A little more about Christian Homes: in 1962, 'Christian Homes of Abilene', a ministry of Highland Church of Christ, provided foster care for young needy children.  In 1975, a similar ministry began in Tyler by the Glenwood Church of Christ.  This one was called 'Christian Services of East Texas' and focused on children rescued from neglect and abuse.  The agencies merged in 1999 and by 2006 was operating under the current name "Christian Homes and Family Services".  There are many different agencies and avenues to adopt a child.  However, this organization spoke to my heart in their care and ministry to the birth mothers.  They are provided free prenatal care, an apartment (when needed), food, clothing, counseling, etc...These costs are not passed on to the adoptive families! The mothers work with their case workers on identifying what is best for their baby.  They identify key elements they want for their child.  They are shown profiles of couples who match their criteria and make a list of the top three.  If the first couple agrees, a match meeting is held and birth mother/caseworker/adoptive couple/adoptive caseworker discuss expectations and compatibility.  If everyone agrees, great.  If not, the process repeats with the other two choices.  If you haven't noticed, these adoptions are all open; however, there are varying degrees of openness.  More on that at a later time!

Well that just figures...

We were THERE! Emotionally ready, psyched about taking those first steps to achieving our dream! It was only a matter of time!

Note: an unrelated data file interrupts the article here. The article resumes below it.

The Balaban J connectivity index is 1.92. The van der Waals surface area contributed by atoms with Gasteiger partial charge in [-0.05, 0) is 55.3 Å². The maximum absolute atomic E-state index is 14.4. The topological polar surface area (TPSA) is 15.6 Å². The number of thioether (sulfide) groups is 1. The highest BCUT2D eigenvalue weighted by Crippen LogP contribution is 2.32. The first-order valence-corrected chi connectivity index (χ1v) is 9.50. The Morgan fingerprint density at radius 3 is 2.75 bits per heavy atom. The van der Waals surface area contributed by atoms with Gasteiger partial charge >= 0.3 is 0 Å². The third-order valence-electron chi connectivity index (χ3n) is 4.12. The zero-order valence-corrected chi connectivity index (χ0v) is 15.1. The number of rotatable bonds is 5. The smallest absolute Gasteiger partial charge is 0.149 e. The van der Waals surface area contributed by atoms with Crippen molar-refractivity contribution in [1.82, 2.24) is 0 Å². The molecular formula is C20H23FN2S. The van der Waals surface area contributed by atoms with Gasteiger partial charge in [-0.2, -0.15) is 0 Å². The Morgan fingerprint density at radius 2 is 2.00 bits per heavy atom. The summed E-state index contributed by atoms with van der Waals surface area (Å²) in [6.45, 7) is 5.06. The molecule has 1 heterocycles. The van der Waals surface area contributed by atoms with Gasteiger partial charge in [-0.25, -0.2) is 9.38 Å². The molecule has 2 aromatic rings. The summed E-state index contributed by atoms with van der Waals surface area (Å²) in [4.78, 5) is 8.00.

After contacting Christian Homes, we learned their process began with a preliminary application that included references from several people: parents, church elders, ministers, neighbors... So, this was not going to be a quiet/private process.  We were going to have to let everyone 'in' on our plans. Ok, that's cool.  We got started.
Of course, everyone was just as excited and eager to help in any way! We are so blessed!
However, just as the paperwork started to get submitted...the little boxes of our checklist were getting checked off...I had a feeling.  A gut feeling.  I had since chunked out all my charting sheets that had been maticulously documented with every temperature fluxuation, odd feeling, hormonal swing that had occured in the past three years, so I really had to use my brain, a scary thought! How many days had it been? I couldn't be...but what's going on? Knowing the next box on the checklist involved the payment for the orientation weekend, I wanted to be absolutely sure before writing that check.  So, on a whim, I stopped by the store on my way home.  I took two tests because it was beyond anything I dared think possible. I was pregnant.  Through tears of joy, the one thought that kept coming was...'if this moment is all I get, it's more than I thought possible'.  I had that thought again when Chris got home.  At least I, for one time, got to experience the pure joy and elation at telling the man I love more than anything in the world that I was carrying his baby.  It was perfect.
The following three days were filled with so much joy.  But on Monday morning, that gut feeling was gone...something was wrong..I just knew it.  Long story short, by the following Thursday, it was officially a miscarriage.  There are no words, so I won't try, but I will say a special thank you to the wonderful people in my life who acknowledged this as a real loss and shared in my grief.  The validation you offered meant the world to me.
So, what now? For the first time in six years I had something that I had only dreamt of having...a chance.  If it happened once, it could happen again!   Chris and I decided to put the orientation on hold and give it a few more months.  A 'few more' turned into nine.